Ranking the Top 5 Power Forwards in the NBA

By Jordan Foote
Oct. 27, 2017

Welcome to the fourth installment of The Best Foote Forward's "Top 5 in the NBA" series. This week, we'll be ranking the top 5 players at each position in the NBA. I've developed a scoring system for each position that varies based on the importance of each category to the position at hand. Today, we'll be focusing on the power forward position. The scoring system is explained below (out of 60 points):

Shooting: Out of 10 points. Ability of the player to efficiently shoot the ball from inside and outside the three-point arc.

Inside Scoring: Out of 10 points. Ability of the player to get to the rim and finish with , along with being able to score points under the rim in rebounding situations.

Athleticism: Out of 10 points. Overall athletic ability of the player. Graded based on top-end speed and quickness while handling the ball and vertical ability on jump shots, layups and dunks.

Defense: Out of 10 points. Ability of the player to guard opposing players. Graded based on technique, ability to steal the ball from opponents, overall IQ on defense and defensive real -minus.

Passing: Out of 5 points. Ability of the player to make routine passes, difficult passes and distribute the ball on offense. Graded not solely based on assist numbers, but the ability of the player to find the open man and make his team better. This number is out of 5 for power forwards instead of the 10 used for point guards because these guys aren't called upon to distribute the basketball as much as point guards are.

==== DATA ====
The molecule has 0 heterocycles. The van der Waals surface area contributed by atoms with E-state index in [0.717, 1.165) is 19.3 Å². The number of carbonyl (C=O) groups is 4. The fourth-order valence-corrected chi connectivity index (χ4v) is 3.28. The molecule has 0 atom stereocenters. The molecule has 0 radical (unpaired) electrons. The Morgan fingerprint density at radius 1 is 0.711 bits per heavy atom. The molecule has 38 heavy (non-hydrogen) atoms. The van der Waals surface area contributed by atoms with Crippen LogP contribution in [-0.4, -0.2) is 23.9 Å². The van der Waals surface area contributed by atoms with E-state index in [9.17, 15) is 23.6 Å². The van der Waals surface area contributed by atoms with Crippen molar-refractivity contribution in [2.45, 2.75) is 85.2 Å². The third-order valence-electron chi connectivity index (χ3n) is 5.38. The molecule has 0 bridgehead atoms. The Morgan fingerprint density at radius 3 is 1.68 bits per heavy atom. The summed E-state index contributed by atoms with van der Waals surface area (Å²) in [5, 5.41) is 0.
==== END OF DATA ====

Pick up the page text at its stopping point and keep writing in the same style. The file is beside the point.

Rebounding: Out of 10 points. Ability of the player to grab offensive and defensive rebounds.

Durability/Toughness: Out of 5 points. Ability of the player to avoid injuries or play through them.

Understand the system? Good: let's get to the rankings!

5: Paul Millsap (Denver Nuggets)

I was one point away from having a tie for 5th place between Paul Millsap and LaMarcus Aldridge. This one was a tough choice, but I'm taking the consistent Millsap over the likely-to-be-resurgent Aldridge. The former Atlanta Hawk averaged 18 points, 7.7 rebounds and 3.7 assists per game last season to go with 1.3 steals and a block per contest on the defensive end. He may see his overall numbers decrease a bit in Denver but his efficiency should increase quite a bit. He might even spend a bit of his time at the small forward spot, which will give him an advantage against smaller opponents. Millsap is a jack-of-all-trades and should enjoy a quietly solid season in Denver. Check out his ratings on the 60-point scale below: